And now Beta makes the final statement of the game. I have been always struck by the rather overt hostility seemingly embedded in this phrase. The game seems to be played in such good spirits, generally, that such a strong statement as the one I am about to reveal to you seems quite out of context. I would recommend, were anyone interested, an in-depth study of this phenomenon and related effect, to wit, “Show us some, if you’re not afraid!” A bit on the threatening side, think you not? A bit of a taunt as it were. Now, we must leave the text of the game, as the actual textual portion of it has been exhausted, and attend to the physical manifestation: At this point in the game, Alpha and Beta are approximately one arm’s length apart (the actual distance varying according to such random factors as arm size, finger-length, glovedness). Precisely at the moment at which this distance is reached—it being accomplished upon Beta’s final foray, accompanied by that mystifyingly confrontational statement, “Show us some, if you’re not afraid”—the Alpha team commences to pantomime the chosen profession—that being the one determined upon at the beginning of the game, as you doubtless recall. They pantomime individually, in small groups, or as a whole, simultaneously. As they are doing so, members of the Beta team call out the names of various professions which, according to their individual and collective judgment, would be pursued in the manner that is being pantomimed before them by Alpha. As soon as any member of the Beta team voices, correctly, the profession that has been agreed upon and is being performed by Alpha—that is to say, at the moment that any member of the Alpha team hears from any member of the Beta team, the correct profession—the Alpha team turns about and sprints with great alacrity toward their base line. As soon as they begin to run, the Beta team takes this as evidence that someone has guessed correctly, whereupon the Beta team commences hot pursuit, their objective being to tag, by causing touchage anywhere upon the person of a member of the opposite team, before said member, or any member of said member, has traversed the demarcation line of that team’s safe zone. After issues are resolved, all those from the Alpha team who have acknowledged their condition of taggedhood join the Beta team, whereupon the Beta team convenes, in their own safe area, to select the next profession.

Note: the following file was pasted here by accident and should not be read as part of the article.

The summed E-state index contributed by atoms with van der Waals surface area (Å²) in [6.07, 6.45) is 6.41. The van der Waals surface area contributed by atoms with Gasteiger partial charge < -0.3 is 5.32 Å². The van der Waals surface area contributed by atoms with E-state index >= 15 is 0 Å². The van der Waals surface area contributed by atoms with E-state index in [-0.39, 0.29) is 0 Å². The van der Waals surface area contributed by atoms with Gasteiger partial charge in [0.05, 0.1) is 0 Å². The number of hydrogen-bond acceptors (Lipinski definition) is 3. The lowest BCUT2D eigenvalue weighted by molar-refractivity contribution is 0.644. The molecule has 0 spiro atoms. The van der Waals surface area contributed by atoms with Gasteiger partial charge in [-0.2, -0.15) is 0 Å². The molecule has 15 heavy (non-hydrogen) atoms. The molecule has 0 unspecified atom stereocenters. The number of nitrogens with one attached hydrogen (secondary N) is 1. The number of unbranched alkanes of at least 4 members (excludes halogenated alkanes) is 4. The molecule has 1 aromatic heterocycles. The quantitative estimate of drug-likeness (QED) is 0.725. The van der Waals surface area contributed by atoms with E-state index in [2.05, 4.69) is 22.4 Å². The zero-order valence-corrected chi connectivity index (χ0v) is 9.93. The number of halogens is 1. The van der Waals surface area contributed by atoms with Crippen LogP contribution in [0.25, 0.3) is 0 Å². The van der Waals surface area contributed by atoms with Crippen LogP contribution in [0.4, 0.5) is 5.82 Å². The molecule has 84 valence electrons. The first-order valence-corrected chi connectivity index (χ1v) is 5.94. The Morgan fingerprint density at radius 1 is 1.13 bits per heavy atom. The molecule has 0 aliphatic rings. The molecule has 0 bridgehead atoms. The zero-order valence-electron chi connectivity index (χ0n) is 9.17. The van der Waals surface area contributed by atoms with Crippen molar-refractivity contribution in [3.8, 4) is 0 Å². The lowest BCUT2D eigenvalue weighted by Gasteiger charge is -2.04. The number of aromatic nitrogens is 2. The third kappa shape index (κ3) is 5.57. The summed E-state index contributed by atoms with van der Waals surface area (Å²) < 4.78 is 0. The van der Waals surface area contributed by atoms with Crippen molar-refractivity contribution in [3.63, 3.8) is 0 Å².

from The Well-Played Game

This game is also known as Pretty Girl Station. It’s played as follows:

The game begins with a group of kids dividing themselves into teams. Each team makes a long line. The lines face each other-leaving a good distance between each other.

Each group huddles up-and decides on an occupation which they want to portray. A line is picked to go first before hand-then the line chosen marches towards the other while singing: Bum bum bum here we come all the way from Washington.

The marching singing line stops short just in front of the other line. The other line yells out a series of questions and the marching singing line answers:

Where’re you from?
Pretty Girl Station

What your occupation?
Doing things.

Well get to work!

The marching singing group begins to act out their chosen occupation- sorta like the game of charades. The other line tries to figure out what they are doing by yelling out guesses. If the right guess is screamed out-the marching singing group takes off running with the guessing group giving chase. The marching singing group tries to make it back to their side of the field without being caught-if a person is caught-they must join the other group.

The game continues with each side taking turns acting out a chosen occupation.